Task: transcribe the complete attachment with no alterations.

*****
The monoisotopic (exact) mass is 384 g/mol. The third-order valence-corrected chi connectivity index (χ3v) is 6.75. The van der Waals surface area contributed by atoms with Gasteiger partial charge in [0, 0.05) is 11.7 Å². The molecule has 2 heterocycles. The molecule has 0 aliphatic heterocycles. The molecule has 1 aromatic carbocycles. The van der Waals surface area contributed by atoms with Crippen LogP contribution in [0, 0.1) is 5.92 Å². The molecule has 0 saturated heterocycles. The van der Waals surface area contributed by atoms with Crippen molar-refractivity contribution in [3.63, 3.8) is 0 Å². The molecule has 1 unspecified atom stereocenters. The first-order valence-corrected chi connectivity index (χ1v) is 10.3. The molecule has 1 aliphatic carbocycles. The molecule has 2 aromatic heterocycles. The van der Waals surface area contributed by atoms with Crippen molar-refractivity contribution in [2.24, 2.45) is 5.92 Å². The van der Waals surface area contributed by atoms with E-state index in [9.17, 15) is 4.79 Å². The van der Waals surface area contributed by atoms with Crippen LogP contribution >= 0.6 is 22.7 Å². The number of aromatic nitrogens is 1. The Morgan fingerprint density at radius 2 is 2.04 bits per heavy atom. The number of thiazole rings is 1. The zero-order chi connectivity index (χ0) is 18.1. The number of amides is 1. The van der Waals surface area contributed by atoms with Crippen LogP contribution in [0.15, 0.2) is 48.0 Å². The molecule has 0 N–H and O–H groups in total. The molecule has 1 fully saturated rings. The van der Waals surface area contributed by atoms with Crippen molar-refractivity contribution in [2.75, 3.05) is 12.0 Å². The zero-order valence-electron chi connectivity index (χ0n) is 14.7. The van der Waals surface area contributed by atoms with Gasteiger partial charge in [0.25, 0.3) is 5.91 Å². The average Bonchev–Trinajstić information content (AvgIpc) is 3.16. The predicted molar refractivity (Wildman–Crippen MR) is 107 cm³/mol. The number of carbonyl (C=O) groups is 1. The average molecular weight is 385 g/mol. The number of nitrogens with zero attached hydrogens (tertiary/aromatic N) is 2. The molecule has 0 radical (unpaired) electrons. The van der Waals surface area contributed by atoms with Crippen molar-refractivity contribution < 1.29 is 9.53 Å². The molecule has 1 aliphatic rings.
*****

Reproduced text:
The monoisotopic (exact) mass is 384 g/mol. The third-order valence-corrected chi connectivity index (χ3v) is 6.75. The van der Waals surface area contributed by atoms with Gasteiger partial charge in [0, 0.05) is 11.7 Å². The molecule has 2 heterocycles. The molecule has 0 aliphatic heterocycles. The molecule has 1 aromatic carbocycles. The van der Waals surface area contributed by atoms with Crippen LogP contribution in [0, 0.1) is 5.92 Å². The molecule has 0 saturated heterocycles. The van der Waals surface area contributed by atoms with Crippen molar-refractivity contribution in [3.63, 3.8) is 0 Å². The molecule has 1 unspecified atom stereocenters. The first-order valence-corrected chi connectivity index (χ1v) is 10.3. The molecule has 1 aliphatic carbocycles. The molecule has 2 aromatic heterocycles. The van der Waals surface area contributed by atoms with Crippen molar-refractivity contribution in [2.24, 2.45) is 5.92 Å². The van der Waals surface area contributed by atoms with E-state index in [9.17, 15) is 4.79 Å². The van der Waals surface area contributed by atoms with Crippen LogP contribution >= 0.6 is 22.7 Å². The number of aromatic nitrogens is 1. The Morgan fingerprint density at radius 2 is 2.04 bits per heavy atom. The number of thiazole rings is 1. The zero-order chi connectivity index (χ0) is 18.1. The number of amides is 1. The van der Waals surface area contributed by atoms with Crippen LogP contribution in [0.15, 0.2) is 48.0 Å². The molecule has 0 N–H and O–H groups in total. The molecule has 1 fully saturated rings. The van der Waals surface area contributed by atoms with Crippen molar-refractivity contribution in [2.75, 3.05) is 12.0 Å². The zero-order valence-electron chi connectivity index (χ0n) is 14.7. The van der Waals surface area contributed by atoms with Gasteiger partial charge in [0.25, 0.3) is 5.91 Å². The average Bonchev–Trinajstić information content (AvgIpc) is 3.16. The predicted molar refractivity (Wildman–Crippen MR) is 107 cm³/mol. The number of carbonyl (C=O) groups is 1. The average molecular weight is 385 g/mol. The number of nitrogens with zero attached hydrogens (tertiary/aromatic N) is 2. The molecule has 0 radical (unpaired) electrons. The van der Waals surface area contributed by atoms with Crippen molar-refractivity contribution < 1.29 is 9.53 Å². The molecule has 1 aliphatic rings.